Farmers and ranchers in the Southwestern U.S. face challenges due to human-induced atmospheric warming
The American Southwest has always been a dry place — cue the romantic visions of hot, rugged, sun-bleached, seemingly infinite landscapes and star-filled night skies. And yet, the plants, animals and people of the Four Corners region (Utah, Colorado, New Mexico and Arizona) have managed to adapt to and even flourish in the land of low rainfall and high temperatures. For centuries, Indigenous Puebloan communities practiced agriculture that is uniquely suited to and thus thrived in this dry environment. Then, when the Spanish arrived in the 1500s and introduced cattle, available forage was found suitable and abundant enough for grazing cattle and other livestock, leading to a dominance of ranching in the region.
However, the rising temperatures brought on by human-driven atmospheric warming are bringing big changes to agricultural life in the Southwest. According to a recent paper by researchers at UC Santa Barbara and UC Merced, “increased temperatures from human-caused climate change are having persistent and damaging impacts on vegetation productivity, with significant implications for ranchers and other land users in the region.”
“There are climate extremes that are tied to too much rainfall or too little rainfall,” said UCSB climate scientist Chris Funk, co-author of a research article that appears in Earth’s Future. “What this work has really focused on is a different and equally dangerous type of climate change that is associated with the desiccation of plants by extreme temperatures.”
On top of a two-decade ongoing megadrought, the researchers found that rising average air temperatures are extending conditions that increase evaporation from leaves, exacerbating the impact of declining precipitation. The result? A decrease in vegetation to support life on the range.
The ability of air to hold water (as vapor) is central to their findings, according to Funk, who leads the Climate Hazards Center at UCSB.
“For every degree Celsius of warming, the amount of water vapor the air can hold goes up by about 7% because the hydrogen and oxygen atoms in the air are bouncing around more,” he said. “So there’s more space in between them and that can hold more water.” Ironically, he added, that increased capacity can lead to more extreme floods when the saturation tipping point is reached because there’s more water in the atmosphere to rain out.
But the atmosphere’s increased ability to hold water also amplifies dry seasons, drawing water out of vegetation to satisfy the increased demand for moisture in the warmer air. This difference in the amount of water in the air and how much it can hold to saturation is called a vapor pressure deficit (VPD).
“There are three major impacts of this deficit on the landscape,” Funk explained. “One would be less productive crops. Another, which is the one we focused on, is rangeland productivity — pasture health. And the third is wildfire extent and low dead fuel moisture levels.” Over the last century, according to the U.S. Environmental Protection Agency, average temperatures across the entire Southwest, with California and Nevada in addition to the Four Corners states, have increased by up to 2°F (1.1°C).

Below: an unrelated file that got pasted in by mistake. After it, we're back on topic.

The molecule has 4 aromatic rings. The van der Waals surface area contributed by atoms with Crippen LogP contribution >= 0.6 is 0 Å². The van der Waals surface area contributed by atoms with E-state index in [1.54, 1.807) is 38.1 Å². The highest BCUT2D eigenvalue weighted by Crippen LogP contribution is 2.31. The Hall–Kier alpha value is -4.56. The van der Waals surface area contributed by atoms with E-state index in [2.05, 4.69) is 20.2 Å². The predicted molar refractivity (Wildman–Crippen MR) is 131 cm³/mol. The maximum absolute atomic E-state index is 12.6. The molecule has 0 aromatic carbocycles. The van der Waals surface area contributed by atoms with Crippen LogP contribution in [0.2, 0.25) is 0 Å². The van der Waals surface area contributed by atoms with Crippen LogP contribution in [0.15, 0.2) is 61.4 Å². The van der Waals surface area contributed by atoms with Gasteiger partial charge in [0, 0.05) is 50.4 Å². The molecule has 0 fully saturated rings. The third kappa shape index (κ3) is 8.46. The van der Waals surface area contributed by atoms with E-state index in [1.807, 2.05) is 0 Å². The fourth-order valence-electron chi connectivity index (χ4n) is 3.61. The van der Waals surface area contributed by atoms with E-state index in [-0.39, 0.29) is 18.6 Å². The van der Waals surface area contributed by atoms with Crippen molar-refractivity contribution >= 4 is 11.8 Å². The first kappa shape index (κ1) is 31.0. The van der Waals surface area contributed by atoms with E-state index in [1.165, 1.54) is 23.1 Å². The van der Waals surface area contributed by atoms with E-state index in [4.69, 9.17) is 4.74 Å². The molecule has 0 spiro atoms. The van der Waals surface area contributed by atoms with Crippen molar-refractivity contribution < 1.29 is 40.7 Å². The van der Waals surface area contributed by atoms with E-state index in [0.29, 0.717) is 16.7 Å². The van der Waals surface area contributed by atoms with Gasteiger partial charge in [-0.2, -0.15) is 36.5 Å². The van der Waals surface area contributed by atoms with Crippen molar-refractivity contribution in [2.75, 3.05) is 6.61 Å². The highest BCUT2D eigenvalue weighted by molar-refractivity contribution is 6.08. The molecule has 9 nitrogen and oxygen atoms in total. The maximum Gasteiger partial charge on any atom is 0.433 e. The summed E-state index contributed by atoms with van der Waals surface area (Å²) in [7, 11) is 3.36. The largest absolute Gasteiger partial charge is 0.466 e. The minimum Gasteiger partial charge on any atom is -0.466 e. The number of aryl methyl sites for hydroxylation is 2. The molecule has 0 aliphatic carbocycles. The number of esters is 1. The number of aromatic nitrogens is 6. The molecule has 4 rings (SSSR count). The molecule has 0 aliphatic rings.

And it shows. In the Four Corners region, the researchers note a big decrease in the amount of green vegetation in 2020. They estimate that about half of that decrease was due to the impact of rising air temperatures.
It’s not only plants and the animals that depend on them that are being affected. Farming and ranching communities, and in particular Indigenous communities in
the Southwest who rely heavily on the vegetation may have to resort to purchasing fodder — the prices for which could be impacted by the abnormally dry weather.
“The reality is that these vapor pressure deficits, though they seem intangible, are leading to real-life impacts for people, such as inadequate water or poor forage,” said lead author Emily Williams, who completed this work as a doctoral student at UCSB before moving to UC Merced for postdoctoral research. “And many of the people most impacted, like tribal communities, who have lived here for generations in relative balance with the land, are now uniquely vulnerable and have moreover done the least to contribute to human-driven climate change.”
Despite an El Niño system that is predicted to bring more rain to the Southwest this winter, the Four Corners region is likely to remain parched, Funk said.
“First, ‘Southwest’ and Four Corners can be quite different,” he said. “ The link between the Four Corners summer monsoon and the El Niño Southern Oscillation is weak.” The recent summer monsoon was inadequate in terms of the moisture it brought to the areas, he added, and the abnormal heat, especially across Colorado, New Mexico and Arizona, have amplified the VPD effects.
“So, while El Niño can increase winter rains across parts of the Southwest, it can also increase air temperature and VPD,” he explained. “the latter effect, combined with a poor summer monsoon, means that Arizona and especially New Mexico, are still in serious drought.”
The results of this study, the researchers say, may be applicable to other regions in the world with an arid or semi-arid climate. Funk and colleagues at the Climate Hazards Center are rapidly advancing their climate prediction capabilities by understanding the roles and impacts of vapor pressure deficits during the alternating El Niño and La Niña weather systems, each of which bring different temperatures and the likelihood of different weather events. Ironically, climate-change enhanced moisture convergence over the Pacific is enhancing the strength of La Niñas. With better predictions, it may become possible to anticipate and adjust to the impacts of drought and other heat-driven events in the future.